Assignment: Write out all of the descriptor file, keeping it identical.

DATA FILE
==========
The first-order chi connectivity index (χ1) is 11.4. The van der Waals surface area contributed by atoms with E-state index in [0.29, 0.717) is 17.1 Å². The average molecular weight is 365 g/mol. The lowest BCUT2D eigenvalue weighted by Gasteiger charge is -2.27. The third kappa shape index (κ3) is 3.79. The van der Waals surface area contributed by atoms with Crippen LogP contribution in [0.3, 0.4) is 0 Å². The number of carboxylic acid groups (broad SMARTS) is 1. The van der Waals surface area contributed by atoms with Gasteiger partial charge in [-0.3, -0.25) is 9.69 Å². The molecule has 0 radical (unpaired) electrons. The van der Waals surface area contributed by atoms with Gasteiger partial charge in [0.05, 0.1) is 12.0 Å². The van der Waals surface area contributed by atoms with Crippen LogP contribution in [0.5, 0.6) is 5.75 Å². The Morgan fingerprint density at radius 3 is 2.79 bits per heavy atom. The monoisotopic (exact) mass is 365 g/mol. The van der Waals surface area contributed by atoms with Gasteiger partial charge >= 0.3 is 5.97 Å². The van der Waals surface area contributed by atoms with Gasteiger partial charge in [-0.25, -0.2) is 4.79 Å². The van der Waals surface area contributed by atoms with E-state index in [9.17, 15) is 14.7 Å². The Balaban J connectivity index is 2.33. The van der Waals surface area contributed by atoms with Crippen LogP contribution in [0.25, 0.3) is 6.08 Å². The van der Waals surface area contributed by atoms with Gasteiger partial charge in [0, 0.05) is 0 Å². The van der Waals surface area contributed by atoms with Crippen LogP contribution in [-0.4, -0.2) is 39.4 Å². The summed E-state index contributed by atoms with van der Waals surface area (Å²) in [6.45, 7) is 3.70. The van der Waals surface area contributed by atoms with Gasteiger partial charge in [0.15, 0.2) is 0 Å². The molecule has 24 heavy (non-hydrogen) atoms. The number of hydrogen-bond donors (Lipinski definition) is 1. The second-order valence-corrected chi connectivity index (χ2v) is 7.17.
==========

The first-order chi connectivity index (χ1) is 11.4. The van der Waals surface area contributed by atoms with E-state index in [0.29, 0.717) is 17.1 Å². The average molecular weight is 365 g/mol. The lowest BCUT2D eigenvalue weighted by Gasteiger charge is -2.27. The third kappa shape index (κ3) is 3.79. The van der Waals surface area contributed by atoms with Crippen LogP contribution in [0.3, 0.4) is 0 Å². The number of carboxylic acid groups (broad SMARTS) is 1. The van der Waals surface area contributed by atoms with Gasteiger partial charge in [-0.3, -0.25) is 9.69 Å². The molecule has 0 radical (unpaired) electrons. The van der Waals surface area contributed by atoms with Gasteiger partial charge in [0.05, 0.1) is 12.0 Å². The van der Waals surface area contributed by atoms with Crippen LogP contribution in [0.5, 0.6) is 5.75 Å². The Morgan fingerprint density at radius 3 is 2.79 bits per heavy atom. The monoisotopic (exact) mass is 365 g/mol. The van der Waals surface area contributed by atoms with Gasteiger partial charge >= 0.3 is 5.97 Å². The van der Waals surface area contributed by atoms with Gasteiger partial charge in [-0.25, -0.2) is 4.79 Å². The van der Waals surface area contributed by atoms with E-state index in [9.17, 15) is 14.7 Å². The Balaban J connectivity index is 2.33. The van der Waals surface area contributed by atoms with Crippen LogP contribution in [0.25, 0.3) is 6.08 Å². The van der Waals surface area contributed by atoms with Gasteiger partial charge in [0, 0.05) is 0 Å². The van der Waals surface area contributed by atoms with Crippen LogP contribution in [-0.4, -0.2) is 39.4 Å². The summed E-state index contributed by atoms with van der Waals surface area (Å²) in [6.45, 7) is 3.70. The van der Waals surface area contributed by atoms with Gasteiger partial charge in [0.15, 0.2) is 0 Å². The molecule has 24 heavy (non-hydrogen) atoms. The number of hydrogen-bond donors (Lipinski definition) is 1. The second-order valence-corrected chi connectivity index (χ2v) is 7.17.